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Infection control in hospitals—sink or swim?

BMJ 1997; 315 doi: https://doi.org/10.1136/bmj.315.7118.1315a (Published 15 November 1997) Cite this as: BMJ 1997;315:1315
  1. Keith F Barker, consultant microbiologist
  1. London

    It is questionable how many newly appointed consultant microbiologists relish the prospect of also acquiring the role of infection control doctor for their trusts. Recognised outbreaks are only a small proportion of hospital acquired infection but inevitably attract more attention. Indeed it was two major outbreaks and associated deaths in the mid-1980s and the adverse publicity concerning the hospital management that provided the impetus for the 1988 guidance, which was revised in 1995. As a result, the concept of an infection control doctor, usually a medical microbiologist, and infection control nurse is now well established. Published standards for infection control in hospitals exist, and yet it is estimated that still around one in 10 hospital patients will acquire an infection.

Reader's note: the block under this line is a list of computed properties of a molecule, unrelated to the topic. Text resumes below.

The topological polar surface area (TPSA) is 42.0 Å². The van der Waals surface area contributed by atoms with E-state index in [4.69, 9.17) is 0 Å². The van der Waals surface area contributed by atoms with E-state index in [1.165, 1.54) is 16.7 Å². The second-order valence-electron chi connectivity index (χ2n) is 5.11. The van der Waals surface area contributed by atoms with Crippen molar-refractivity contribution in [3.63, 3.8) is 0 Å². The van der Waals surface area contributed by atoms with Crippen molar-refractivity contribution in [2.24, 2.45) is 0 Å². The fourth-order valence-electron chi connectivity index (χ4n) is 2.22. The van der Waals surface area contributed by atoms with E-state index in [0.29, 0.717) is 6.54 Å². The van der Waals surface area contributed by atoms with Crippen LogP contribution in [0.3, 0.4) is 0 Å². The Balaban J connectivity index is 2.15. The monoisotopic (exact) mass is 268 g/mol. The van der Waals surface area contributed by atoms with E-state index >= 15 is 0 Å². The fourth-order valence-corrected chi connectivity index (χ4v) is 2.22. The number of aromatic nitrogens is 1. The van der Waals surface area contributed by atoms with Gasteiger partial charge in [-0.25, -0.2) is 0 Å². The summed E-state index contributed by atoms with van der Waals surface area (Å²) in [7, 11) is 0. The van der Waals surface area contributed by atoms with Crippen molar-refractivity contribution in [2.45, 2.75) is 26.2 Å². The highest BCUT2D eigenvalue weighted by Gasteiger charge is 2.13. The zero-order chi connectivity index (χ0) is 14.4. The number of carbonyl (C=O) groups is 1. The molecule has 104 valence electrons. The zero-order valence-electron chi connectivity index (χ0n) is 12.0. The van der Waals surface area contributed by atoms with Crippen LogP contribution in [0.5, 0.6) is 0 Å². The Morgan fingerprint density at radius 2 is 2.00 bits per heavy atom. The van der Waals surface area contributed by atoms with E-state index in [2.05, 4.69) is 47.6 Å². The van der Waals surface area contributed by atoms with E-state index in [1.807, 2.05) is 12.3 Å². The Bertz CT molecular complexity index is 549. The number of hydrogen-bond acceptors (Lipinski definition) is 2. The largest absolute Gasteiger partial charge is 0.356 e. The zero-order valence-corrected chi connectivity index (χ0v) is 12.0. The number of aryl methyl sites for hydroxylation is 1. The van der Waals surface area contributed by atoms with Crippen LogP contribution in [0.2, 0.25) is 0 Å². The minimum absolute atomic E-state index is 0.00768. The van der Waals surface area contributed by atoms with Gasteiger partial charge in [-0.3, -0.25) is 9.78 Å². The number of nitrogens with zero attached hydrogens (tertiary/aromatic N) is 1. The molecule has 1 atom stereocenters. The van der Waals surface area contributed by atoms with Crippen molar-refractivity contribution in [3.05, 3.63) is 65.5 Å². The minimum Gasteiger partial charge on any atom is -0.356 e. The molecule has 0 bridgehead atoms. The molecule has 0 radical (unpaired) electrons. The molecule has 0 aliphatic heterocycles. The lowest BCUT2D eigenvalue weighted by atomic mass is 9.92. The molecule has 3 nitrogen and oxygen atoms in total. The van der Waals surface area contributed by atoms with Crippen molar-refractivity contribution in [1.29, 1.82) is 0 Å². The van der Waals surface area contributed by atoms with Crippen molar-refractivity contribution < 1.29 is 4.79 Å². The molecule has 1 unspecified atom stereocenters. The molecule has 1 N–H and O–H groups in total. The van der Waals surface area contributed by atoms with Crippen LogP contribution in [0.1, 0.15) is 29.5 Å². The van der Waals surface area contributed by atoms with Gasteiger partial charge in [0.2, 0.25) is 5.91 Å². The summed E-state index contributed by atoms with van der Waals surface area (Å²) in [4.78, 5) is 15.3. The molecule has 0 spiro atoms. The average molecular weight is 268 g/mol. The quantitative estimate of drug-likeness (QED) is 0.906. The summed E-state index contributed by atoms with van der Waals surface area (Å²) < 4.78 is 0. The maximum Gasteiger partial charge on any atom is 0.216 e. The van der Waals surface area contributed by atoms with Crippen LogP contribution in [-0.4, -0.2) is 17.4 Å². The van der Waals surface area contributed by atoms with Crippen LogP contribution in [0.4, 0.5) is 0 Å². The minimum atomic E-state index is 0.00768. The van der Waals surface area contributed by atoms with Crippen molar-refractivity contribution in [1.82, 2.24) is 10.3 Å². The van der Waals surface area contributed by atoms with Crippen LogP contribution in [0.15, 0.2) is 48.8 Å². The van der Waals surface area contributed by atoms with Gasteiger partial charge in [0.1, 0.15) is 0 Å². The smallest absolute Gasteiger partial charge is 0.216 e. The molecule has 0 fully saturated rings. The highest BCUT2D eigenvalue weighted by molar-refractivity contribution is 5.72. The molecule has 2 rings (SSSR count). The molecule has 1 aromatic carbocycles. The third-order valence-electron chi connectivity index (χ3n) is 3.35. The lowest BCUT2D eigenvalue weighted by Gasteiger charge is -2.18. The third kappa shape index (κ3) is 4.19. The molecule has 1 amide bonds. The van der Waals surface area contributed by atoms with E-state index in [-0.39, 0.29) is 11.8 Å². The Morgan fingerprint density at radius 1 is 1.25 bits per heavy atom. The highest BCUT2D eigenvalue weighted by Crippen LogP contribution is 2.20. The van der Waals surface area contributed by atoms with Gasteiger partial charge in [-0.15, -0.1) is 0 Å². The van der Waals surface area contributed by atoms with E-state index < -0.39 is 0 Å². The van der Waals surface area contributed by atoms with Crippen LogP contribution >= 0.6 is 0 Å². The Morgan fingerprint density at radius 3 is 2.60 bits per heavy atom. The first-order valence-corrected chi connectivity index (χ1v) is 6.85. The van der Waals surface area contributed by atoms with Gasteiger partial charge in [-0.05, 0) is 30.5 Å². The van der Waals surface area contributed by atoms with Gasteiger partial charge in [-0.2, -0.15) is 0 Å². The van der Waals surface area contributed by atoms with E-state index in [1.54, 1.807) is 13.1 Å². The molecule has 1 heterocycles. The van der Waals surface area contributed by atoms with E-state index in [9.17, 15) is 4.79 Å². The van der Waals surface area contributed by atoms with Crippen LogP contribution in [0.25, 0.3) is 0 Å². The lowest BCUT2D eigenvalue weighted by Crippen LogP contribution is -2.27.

It was an American study, now 20 years old, that showed a strong association between the establishment of intensive infection surveillance and control programmes and reduction of the rates of hospital acquired infection over a five year period. Most studies, however, accept that even with optimal infection control procedures there is an irreducible, but unfortunately often undefined, minimum number of infections associated with, for example, mechanical ventilation, …

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